“Don’t be a fish; be a frog. Swim in the water and jump when you hit ground.” Kim Young-ha
This aphorism seems apt for the safety culture journey that is occurring at Melbourne Water under the tutelage of Professor Patrick Hudson (pictured right). Melbourne Water is attempting to become a “generative organisation” in line with Hudson’s Safety Culture Maturity model and hosted a public event with Hudson in early November 2019. This provided an opportunity to hear how the model has evolved, particularly in its applications.
The Australian Council of Superannuation Investors (ACSI) has released a research paper that discusses the reporting of workplace fatalities by major companies in their Environmental, Social and Governance (ESG) reports. There are many informational benefits in this report but perhaps the most important is that the report reinforces occupational health and safety (OHS) in ESG reports. The risk is that OHS is seen only in relation to the ESG criteria in Annual Reports.
Australia has experienced a gentle push for inclusion of OHS performance measurements in company and government department Annual Reports. SafetyAtWorkBlog has reported on this and some peer-reviewed research and recommendations over many years. The ACSI report progresses this but also illustrates the sluggish rate of change.
In June 2018, Rick Sarre, now the Dean of Law at the University of South Australia’s School of Law, wrote an article in The Conversation titled
“Why industrial manslaughter laws are unlikely to save lives in the workplace“. On the eve of the #safetyscape conference and an upcoming conference on enforcement in which presentations on Industrial Manslaughter laws will feature, SafetyAtWorkBlog asked the very busy Professor for an update on some of the themes and thoughts in his article. Below are his responses.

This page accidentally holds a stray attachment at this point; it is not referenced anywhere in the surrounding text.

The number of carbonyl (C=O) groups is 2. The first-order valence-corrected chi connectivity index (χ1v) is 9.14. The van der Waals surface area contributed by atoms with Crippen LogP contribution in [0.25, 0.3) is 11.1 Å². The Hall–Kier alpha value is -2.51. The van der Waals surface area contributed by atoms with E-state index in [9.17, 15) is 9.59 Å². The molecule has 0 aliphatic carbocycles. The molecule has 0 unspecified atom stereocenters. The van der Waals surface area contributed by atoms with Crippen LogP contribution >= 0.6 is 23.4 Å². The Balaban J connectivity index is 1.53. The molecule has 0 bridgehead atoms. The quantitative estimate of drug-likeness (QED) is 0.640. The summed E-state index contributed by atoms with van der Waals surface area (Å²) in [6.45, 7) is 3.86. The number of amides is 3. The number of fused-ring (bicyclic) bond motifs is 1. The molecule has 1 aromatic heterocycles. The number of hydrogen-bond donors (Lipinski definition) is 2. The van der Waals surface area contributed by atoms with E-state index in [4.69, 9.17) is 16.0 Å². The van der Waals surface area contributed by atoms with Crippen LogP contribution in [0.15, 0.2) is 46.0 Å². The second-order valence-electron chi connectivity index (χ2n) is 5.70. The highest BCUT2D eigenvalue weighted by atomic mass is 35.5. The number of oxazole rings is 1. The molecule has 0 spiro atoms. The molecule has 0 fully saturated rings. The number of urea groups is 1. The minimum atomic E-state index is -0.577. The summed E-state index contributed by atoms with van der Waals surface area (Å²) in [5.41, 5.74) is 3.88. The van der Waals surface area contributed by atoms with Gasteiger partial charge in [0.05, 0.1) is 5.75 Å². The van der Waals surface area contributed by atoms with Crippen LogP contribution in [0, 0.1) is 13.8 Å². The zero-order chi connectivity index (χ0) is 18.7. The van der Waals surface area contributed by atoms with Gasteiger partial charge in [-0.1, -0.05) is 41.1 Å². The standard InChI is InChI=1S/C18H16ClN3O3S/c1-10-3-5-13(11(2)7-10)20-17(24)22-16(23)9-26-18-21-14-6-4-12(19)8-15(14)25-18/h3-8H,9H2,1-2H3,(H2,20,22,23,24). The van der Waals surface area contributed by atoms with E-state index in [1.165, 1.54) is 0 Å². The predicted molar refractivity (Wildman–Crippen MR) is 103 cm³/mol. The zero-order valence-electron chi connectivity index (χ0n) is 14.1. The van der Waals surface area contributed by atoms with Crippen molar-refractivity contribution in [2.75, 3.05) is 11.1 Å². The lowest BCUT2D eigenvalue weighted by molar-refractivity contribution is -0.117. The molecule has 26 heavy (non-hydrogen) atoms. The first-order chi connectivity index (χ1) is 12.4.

Some trade union and occupational health and safety (OHS) newsletters are stating that the New South Wales Labor Party has pledged to introduce Industrial Manslaughter laws should it win this weekend’s State Election. Looking at the actual pledges shows the commitment may not be as solid as some expect and others hope.
The NSWLabor website related to workplace safety matters seems to make no commitment for the introduction of Industrial Manslaughter laws, only to discuss laws and penalties in comparison to the penalty for manslaughter under other laws:
One of the hottest occupational health and safety (OHS) issues at the moment is Industrial Manslaughter but this is just one aspect of the enforcement of OHS and prosecution for breaches. In June 2019 a two-day conference on OHS/WHS Prosecution and Enforcement is being held in Melbourne, Australia with a list of respected speakers who are prominent in Australian labour law circles.
The conference is more expensive than some other OHS conferences but the list of speakers is impressive and the theme could not be more topical. (A brochure is available for download) Until March 15 2019, Criterion Conferences is applying an Early Bird discount of $500 for each delegate. SafetyAtWorkBlog has negotiated a further discount applicable to Subscribers only.